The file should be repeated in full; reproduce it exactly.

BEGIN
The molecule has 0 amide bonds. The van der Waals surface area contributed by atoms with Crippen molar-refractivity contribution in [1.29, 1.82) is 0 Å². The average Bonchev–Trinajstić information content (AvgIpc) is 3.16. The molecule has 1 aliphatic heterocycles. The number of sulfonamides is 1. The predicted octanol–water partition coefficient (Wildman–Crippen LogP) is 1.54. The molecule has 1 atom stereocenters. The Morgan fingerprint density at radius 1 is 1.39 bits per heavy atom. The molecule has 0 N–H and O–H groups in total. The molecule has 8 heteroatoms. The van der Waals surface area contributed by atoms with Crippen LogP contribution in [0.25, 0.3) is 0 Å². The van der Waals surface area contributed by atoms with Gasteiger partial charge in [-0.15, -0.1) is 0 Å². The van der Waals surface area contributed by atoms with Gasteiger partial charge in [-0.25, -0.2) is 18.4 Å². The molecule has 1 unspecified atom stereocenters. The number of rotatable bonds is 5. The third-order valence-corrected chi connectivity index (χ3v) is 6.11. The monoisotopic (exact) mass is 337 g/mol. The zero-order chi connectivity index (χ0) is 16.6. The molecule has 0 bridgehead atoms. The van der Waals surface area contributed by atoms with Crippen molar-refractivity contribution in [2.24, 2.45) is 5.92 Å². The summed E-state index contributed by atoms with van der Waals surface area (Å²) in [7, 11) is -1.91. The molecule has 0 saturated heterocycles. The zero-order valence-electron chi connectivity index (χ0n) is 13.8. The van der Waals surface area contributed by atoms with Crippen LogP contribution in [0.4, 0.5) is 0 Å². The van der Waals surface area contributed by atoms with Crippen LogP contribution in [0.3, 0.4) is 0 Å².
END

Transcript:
The molecule has 0 amide bonds. The van der Waals surface area contributed by atoms with Crippen molar-refractivity contribution in [1.29, 1.82) is 0 Å². The average Bonchev–Trinajstić information content (AvgIpc) is 3.16. The molecule has 1 aliphatic heterocycles. The number of sulfonamides is 1. The predicted octanol–water partition coefficient (Wildman–Crippen LogP) is 1.54. The molecule has 1 atom stereocenters. The Morgan fingerprint density at radius 1 is 1.39 bits per heavy atom. The molecule has 0 N–H and O–H groups in total. The molecule has 8 heteroatoms. The van der Waals surface area contributed by atoms with Crippen LogP contribution in [0.25, 0.3) is 0 Å². The van der Waals surface area contributed by atoms with Gasteiger partial charge in [-0.15, -0.1) is 0 Å². The van der Waals surface area contributed by atoms with Gasteiger partial charge in [-0.25, -0.2) is 18.4 Å². The molecule has 1 unspecified atom stereocenters. The number of rotatable bonds is 5. The third-order valence-corrected chi connectivity index (χ3v) is 6.11. The monoisotopic (exact) mass is 337 g/mol. The zero-order chi connectivity index (χ0) is 16.6. The molecule has 0 bridgehead atoms. The van der Waals surface area contributed by atoms with Crippen molar-refractivity contribution in [2.24, 2.45) is 5.92 Å². The summed E-state index contributed by atoms with van der Waals surface area (Å²) in [7, 11) is -1.91. The molecule has 0 saturated heterocycles. The zero-order valence-electron chi connectivity index (χ0n) is 13.8. The van der Waals surface area contributed by atoms with Crippen LogP contribution in [0.4, 0.5) is 0 Å². The van der Waals surface area contributed by atoms with Crippen LogP contribution in [0.3, 0.4) is 0 Å².